Lehigh Valley, Pa.,
14:01 PM

PPL Headquarters and Three City Center to Recognize LVHN’s 120th Anniversary in Lights

The year was 1899 when The Allentown Hospital opened its doors at what is now Lehigh Valley Hospital (LVH)−17th Street in Allentown. One-hundred-twenty years later, the health network has grown to provide care at eight hospital campuses throughout eastern Pennsylvania, numerous physician practices, health centers and ExpressCARE locations.

To mark LVHN’s 120th anniversary of its beginnings in Allentown, PPL Corporation’s landmark tower along with Three City Center site at 515 W. Hamilton St. in downtown Allentown, will be lit in LVHN’s blue and green colors over the next week. The PPL tower will display the LVHN colors beginning May 22, the anniversary of The Allentown Hospital’s opening, through May 24, while Three City Center will shine in blue and green from May 19 through the 26.

Allentown was a city of about 35,000 when the first patient, Clinton Troxell, an Easton bricklayer who fell from scaffolding, came through the new hospital’s doors in 1899. Today, the latest U.S. census shows a population of more than 121,000 ranking it the third largest city in the state.

A move to build the hospital began in 1892 when a group of community leaders incorporated and obtained a charter naming The Allentown Hospital. A fund was created by The Allentown Morning Call newspaper to collect donations to purchase the land and build the hospital.

Over the next several years, enthusiasm for the hospital waned and the project stalled. But Morning Call publisher David Miller, who established the hospital fund, continued to publicize the concept and raise money and eventually turned over $1,900. The project began to move full-speed ahead. By February of 1896, the Board was organized, the hospital chartered, and an active Ladies Auxiliary with 13 initial members was founded.

Next on the agenda was to find a suitable piece of land on which to build. Organizers settled on a very valuable piece of property that was available -- the Solomon Griesemer (a farmer and hotel operator) tract at the corner of 17th and Chew Streets. Unfortunately, the land was put up for sale with the stipulation it not be used to build a hospital. So, acting as individuals, community leaders that included Col. Harry C. Trexler, Henry Leh, Frank M. Trexler, J.H. Pascoe and Dr. C. S. Martin purchased the property and in March of 1897, transferred the deed to The Allentown Hospital Association. The land was purchased for $5,297.51 and was paid for by the Ladies Auxiliary. Money was raised in various ways, including the sale of a cookbook called “The Up-to-Date Cookbook,” which is digitally preserved by Library Services of Lehigh Valley Health Network.

Construction began in 1898 as fundraising continued. Once the hospital opened with 30-beds, the staff cared for 18 patients a day the first year. That number grew to a peak of 102 patients a day during the first ten years to almost 8,000 patients, which lead to several additional expansions.

Today, LVH−17th Street serves as the health network’s inner-city outpatient hub featuring services that include: outpatient surgery, emergency care, Sleep Center, Transitional-Skilled Unit, Geriatric Medicine through the Fleming Memory Center, Comprehensive Health Services including HIV and AIDS counseling and treatment, and adult and children’s clinics and treatment programs such as tobacco cessation.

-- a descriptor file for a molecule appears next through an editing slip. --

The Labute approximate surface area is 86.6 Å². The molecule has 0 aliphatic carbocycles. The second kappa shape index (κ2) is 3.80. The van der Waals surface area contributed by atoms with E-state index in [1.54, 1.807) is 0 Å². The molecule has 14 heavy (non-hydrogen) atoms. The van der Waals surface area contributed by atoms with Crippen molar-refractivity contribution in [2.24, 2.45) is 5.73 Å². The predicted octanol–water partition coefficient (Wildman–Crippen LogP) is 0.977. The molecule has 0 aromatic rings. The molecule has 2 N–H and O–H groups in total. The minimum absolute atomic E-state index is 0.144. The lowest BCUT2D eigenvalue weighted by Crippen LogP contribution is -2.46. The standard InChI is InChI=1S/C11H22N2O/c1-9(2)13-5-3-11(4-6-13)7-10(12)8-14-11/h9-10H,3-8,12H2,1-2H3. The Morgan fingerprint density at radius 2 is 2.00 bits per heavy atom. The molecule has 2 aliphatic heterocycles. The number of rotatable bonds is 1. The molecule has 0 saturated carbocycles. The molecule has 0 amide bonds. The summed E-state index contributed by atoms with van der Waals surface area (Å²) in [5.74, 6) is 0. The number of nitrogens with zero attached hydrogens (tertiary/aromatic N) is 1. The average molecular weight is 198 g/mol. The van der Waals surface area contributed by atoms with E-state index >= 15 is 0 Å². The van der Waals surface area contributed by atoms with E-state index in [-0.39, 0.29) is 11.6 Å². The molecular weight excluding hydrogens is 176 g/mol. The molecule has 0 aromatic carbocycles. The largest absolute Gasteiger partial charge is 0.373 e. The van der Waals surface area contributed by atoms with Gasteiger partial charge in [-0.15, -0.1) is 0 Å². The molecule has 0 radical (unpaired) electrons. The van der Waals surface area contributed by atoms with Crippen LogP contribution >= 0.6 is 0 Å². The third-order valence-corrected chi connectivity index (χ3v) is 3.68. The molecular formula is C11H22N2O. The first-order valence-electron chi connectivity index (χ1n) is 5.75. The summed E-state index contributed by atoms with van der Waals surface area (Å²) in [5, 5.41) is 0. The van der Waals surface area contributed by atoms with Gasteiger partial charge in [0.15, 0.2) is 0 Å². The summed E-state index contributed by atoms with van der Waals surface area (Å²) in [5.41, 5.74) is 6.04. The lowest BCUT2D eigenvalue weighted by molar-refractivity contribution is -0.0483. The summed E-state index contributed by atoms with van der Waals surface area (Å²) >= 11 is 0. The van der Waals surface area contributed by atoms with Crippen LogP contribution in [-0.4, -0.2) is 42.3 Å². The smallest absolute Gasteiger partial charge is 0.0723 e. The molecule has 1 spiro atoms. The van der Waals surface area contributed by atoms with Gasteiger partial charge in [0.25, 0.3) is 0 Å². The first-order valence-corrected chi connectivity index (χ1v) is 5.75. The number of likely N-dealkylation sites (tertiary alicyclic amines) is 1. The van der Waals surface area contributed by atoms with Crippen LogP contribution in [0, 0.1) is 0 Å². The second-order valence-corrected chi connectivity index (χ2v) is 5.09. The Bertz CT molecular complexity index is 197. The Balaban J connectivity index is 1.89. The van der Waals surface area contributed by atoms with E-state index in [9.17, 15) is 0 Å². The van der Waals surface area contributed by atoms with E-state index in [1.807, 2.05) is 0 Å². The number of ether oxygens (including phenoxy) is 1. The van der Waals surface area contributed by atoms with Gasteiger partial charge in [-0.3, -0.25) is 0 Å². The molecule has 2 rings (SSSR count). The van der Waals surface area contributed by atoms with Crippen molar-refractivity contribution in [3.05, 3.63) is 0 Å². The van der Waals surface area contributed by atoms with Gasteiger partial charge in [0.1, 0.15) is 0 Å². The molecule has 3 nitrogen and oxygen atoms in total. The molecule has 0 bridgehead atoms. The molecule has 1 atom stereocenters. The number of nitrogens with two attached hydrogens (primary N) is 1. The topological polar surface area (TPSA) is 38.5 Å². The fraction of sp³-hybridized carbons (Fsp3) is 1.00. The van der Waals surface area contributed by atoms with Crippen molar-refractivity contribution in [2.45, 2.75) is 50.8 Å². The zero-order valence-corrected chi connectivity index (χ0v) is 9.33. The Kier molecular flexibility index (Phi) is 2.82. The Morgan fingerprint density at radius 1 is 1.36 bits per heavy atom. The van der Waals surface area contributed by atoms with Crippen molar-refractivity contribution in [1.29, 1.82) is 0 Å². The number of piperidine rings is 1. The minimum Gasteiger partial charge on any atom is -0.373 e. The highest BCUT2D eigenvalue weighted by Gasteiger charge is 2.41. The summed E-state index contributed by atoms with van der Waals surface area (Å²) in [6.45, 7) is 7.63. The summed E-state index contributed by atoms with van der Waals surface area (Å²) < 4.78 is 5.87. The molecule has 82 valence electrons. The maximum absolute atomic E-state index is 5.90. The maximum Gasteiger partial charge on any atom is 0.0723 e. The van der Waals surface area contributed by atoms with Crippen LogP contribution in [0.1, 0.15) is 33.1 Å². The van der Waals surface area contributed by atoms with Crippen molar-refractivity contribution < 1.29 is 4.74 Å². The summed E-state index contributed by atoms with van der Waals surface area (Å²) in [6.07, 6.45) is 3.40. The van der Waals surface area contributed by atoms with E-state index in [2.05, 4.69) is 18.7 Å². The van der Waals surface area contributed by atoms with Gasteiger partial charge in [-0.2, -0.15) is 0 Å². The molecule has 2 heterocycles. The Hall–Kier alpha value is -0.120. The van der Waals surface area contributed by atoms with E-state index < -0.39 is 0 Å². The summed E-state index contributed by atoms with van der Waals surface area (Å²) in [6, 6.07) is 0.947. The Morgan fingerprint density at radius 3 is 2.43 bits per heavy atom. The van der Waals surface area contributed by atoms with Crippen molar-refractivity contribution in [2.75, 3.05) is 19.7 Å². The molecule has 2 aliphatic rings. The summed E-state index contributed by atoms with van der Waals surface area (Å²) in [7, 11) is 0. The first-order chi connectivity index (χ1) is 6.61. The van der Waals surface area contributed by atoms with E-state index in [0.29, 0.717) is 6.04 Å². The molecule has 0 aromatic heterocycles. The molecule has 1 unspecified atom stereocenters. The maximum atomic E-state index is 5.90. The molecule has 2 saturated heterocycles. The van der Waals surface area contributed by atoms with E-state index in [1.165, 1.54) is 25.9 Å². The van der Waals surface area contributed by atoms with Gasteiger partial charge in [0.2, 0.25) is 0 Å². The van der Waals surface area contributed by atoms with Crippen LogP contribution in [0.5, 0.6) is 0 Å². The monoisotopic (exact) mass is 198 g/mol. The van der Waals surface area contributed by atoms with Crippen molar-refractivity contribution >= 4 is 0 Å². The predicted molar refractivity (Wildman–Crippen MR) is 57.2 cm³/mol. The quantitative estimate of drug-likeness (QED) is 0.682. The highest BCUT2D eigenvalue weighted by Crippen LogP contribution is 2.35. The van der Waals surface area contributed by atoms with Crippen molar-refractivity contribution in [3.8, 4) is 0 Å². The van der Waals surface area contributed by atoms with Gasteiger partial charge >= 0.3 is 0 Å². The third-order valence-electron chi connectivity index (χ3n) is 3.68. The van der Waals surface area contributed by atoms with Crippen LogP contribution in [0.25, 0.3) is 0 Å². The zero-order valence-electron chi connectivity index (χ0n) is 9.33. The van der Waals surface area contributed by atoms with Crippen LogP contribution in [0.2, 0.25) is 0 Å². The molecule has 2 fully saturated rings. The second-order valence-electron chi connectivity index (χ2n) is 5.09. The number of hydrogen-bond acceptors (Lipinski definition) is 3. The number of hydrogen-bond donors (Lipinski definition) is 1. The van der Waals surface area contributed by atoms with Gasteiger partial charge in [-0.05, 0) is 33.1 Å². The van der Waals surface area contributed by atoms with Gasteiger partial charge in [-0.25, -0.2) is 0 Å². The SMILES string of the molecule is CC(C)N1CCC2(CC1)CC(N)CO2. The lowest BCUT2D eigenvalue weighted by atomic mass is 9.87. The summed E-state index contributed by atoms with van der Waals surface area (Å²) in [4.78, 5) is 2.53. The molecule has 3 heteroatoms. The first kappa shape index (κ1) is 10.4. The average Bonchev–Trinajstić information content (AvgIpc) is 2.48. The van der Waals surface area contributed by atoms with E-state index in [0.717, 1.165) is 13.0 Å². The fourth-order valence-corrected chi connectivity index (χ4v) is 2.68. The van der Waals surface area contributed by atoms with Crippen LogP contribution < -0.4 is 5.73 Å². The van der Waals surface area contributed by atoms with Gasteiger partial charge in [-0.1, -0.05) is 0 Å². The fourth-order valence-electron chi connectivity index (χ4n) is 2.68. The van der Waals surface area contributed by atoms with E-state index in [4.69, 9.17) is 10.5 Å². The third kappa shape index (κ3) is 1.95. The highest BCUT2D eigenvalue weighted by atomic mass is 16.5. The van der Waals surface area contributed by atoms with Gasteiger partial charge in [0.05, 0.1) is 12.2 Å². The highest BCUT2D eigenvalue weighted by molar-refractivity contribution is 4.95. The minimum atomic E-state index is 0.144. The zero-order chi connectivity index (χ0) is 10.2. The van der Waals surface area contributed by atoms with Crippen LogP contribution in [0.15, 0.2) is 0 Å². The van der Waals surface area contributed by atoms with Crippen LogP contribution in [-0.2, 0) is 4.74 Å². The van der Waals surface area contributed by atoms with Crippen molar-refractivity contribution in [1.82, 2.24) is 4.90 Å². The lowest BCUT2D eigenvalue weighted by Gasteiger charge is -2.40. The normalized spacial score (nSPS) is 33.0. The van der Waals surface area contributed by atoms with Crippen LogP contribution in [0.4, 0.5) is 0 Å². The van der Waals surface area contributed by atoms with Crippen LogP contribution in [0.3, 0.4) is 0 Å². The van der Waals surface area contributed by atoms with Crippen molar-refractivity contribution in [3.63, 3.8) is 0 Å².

About LVHN

Lehigh Valley Health Network includes eight hospital campuses - three in Allentown including the region's only facility dedicated to orthopedic surgery, one in Bethlehem, one in East Stroudsburg, one in Hazleton and two in Pottsville, Pa.; 26 health centers caring for communities in seven counties; numerous primary and specialty care physician practices and 19 ExpressCARE locations throughout the region including the area’s only Children’s ExpressCARE at the Health Center at Palmer Township; pharmacy, imaging, home health services and lab services; extensive inpatient and outpatient rehabilitation services; and preferred provider services through Valley Preferred. Specialty care includes: trauma care at the region’s busiest, most-experienced trauma center treating adults and children, burn care at the regional Burn Center, kidney and pancreas transplants; perinatal/neonatal, cardiac, cancer care, orthopedics, and neurology and complex neurosurgery capabilities including national certification as a Comprehensive Stroke Center. The Lehigh Valley Cancer Institute, the Lehigh Valley Heart Institute and the Lehigh Valley Institute for Special Surgery give clinicians of the highest caliber the necessary infrastructure, programs and partnerships to help community members stay healthy and provide the most advanced treatment when needed. The Lehigh Valley Cancer Institute is a formal member of the Memorial Sloan Kettering (MSK) Cancer Alliance, a transformative initiative to improve the quality of care and outcomes for people with cancer in community health care settings, including access to key MSK clinical trials. Robotic surgery is offered in ten specialties across the health network with more than 10,000 procedures performed since 2007. Lehigh Valley Children’s Hospital, the only children’s hospital and Level 4 NICU in the region, provides care in more than 30 specialties and general pediatrics. Lehigh Valley Hospital–Cedar Crest has been recognized among the top five hospitals in Pennsylvania by U.S. News & World Report for for five consecutive years. Lehigh Valley Hospital–Cedar Crest, Lehigh Valley Hospital–17th Street and Lehigh Valley Hospital–Muhlenberg are national Magnet hospitals for excellence in nursing. Additional information is available by visiting LVHN.org, or following us on Facebook and Twitter.